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A Body Between
thesisposted on 20.07.2020 by Michael Neumann
In order to distinguish essays and pre-prints from academic theses, we have a separate category. These are often much longer text based documents than a paper.
Virtual space is liminal and offers experiences that reflect on embodied experience. Oscillating between realities of the physical and virtual realms reveals a hybridized body
that is both digital and flesh. A new somatic knowledge is gained from physicalized experience of digital space and a digital experience of the physical. The following discussion is about two bodies of Michael Charles Neumann’s exploratory work, Field of Bodies (2018) and Shadow and Dust (2018).
Neumann’s work creates opportunities in experiential forms of art for hybridized bodies and subjectivities by creating prostheses, sculpting bodies in virtual worlds, and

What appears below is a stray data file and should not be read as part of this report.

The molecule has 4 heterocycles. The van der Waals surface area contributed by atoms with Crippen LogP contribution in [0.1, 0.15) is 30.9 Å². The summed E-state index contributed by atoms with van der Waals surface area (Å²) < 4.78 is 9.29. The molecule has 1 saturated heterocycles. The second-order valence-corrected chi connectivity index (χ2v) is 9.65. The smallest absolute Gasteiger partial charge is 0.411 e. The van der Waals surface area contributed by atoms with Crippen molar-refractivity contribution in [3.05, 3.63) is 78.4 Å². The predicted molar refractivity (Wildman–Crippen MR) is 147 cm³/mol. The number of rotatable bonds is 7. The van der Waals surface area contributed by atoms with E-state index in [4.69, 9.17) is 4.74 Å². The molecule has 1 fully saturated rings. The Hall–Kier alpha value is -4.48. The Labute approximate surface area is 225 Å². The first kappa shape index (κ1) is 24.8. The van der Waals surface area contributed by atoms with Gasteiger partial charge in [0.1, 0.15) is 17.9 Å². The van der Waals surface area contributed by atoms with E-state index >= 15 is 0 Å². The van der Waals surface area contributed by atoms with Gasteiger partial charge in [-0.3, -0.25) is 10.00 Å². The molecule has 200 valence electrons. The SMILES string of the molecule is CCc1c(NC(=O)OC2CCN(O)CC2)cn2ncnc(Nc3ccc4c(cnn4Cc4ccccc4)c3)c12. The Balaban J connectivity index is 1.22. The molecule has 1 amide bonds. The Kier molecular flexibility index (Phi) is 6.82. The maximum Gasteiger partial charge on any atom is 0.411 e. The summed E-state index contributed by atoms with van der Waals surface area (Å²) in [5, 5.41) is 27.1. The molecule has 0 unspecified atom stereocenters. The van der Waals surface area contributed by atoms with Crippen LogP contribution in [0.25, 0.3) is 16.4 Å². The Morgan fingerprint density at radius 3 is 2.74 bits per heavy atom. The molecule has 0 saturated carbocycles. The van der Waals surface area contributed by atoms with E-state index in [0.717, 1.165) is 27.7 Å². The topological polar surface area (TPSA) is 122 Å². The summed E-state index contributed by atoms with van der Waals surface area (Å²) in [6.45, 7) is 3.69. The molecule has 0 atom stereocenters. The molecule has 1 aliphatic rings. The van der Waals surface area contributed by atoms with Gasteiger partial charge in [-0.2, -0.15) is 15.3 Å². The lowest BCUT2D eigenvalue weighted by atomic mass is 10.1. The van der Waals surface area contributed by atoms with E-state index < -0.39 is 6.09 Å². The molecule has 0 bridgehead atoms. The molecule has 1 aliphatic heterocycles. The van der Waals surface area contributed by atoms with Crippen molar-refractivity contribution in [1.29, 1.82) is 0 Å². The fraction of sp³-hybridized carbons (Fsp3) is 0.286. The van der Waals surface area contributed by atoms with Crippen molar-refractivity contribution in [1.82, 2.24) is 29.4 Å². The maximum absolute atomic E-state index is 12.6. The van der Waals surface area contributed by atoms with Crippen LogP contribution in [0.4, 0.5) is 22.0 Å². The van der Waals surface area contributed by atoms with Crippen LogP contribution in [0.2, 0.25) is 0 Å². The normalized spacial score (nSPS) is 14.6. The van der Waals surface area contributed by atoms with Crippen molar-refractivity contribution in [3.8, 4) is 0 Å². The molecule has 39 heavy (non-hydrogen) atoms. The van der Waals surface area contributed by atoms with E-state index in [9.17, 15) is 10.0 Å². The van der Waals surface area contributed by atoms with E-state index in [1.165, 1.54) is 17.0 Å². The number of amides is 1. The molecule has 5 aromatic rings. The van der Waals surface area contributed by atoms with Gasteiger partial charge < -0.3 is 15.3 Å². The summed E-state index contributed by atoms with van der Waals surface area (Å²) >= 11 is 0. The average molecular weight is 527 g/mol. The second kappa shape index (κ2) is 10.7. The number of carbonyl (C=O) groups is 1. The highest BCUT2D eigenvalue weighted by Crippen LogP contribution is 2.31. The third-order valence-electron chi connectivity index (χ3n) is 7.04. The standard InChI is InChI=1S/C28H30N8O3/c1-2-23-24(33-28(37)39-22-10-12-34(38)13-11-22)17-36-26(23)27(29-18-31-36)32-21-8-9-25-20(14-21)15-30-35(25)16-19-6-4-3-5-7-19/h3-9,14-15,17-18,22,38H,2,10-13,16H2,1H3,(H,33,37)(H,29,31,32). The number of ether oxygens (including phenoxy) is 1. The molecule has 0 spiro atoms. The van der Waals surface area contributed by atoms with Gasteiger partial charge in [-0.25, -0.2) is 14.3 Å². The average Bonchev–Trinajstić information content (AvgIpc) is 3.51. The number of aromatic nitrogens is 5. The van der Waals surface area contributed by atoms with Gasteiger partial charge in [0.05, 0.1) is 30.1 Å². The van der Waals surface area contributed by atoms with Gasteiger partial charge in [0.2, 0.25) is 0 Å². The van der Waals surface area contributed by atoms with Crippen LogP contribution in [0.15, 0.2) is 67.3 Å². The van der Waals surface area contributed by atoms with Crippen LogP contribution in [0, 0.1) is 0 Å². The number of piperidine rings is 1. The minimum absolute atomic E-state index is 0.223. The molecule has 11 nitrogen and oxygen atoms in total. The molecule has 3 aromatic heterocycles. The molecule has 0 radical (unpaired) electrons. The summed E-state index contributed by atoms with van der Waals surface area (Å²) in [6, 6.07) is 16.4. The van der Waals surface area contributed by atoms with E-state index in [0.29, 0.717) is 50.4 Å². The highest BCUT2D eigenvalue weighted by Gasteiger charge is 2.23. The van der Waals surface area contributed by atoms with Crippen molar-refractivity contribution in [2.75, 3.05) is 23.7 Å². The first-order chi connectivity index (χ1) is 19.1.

designing processes that focus attention on the physicality, features, flexibility and failures of the body. His work reveals the experience of being held in suspension between
physical and virtual worlds, revealing an alternate embodied experience. The thesis is structured as follows. A brief background contextualizes Neumann's work within a historical lineage of media artists who employ technology as a self-reflexive medium and content. Five case studies evaluate Neumann’s virtual works with the criteria of: rationale, planning and execution, key aesthetics, and critical appraisal. Discussion of the rationale unpacks questions and inclinations that give direction to the works. Planning and execution will consider how questions of
embodiment become the process of working, and how each of the works is completed. Key aesthetics describes the main features of the works and their formal qualities in form,
performance, and presentation strategies. Lastly, critical appraisal analyzes each of the five works and evaluates presentation and embodied experience. This essay concludes by assessing the exploration of this work, how it achieves an alternate embodied experience, and suggests avenues for inquiry in future research.
Degree TypeMaster's Thesis
- Master of Fine Arts (MFA)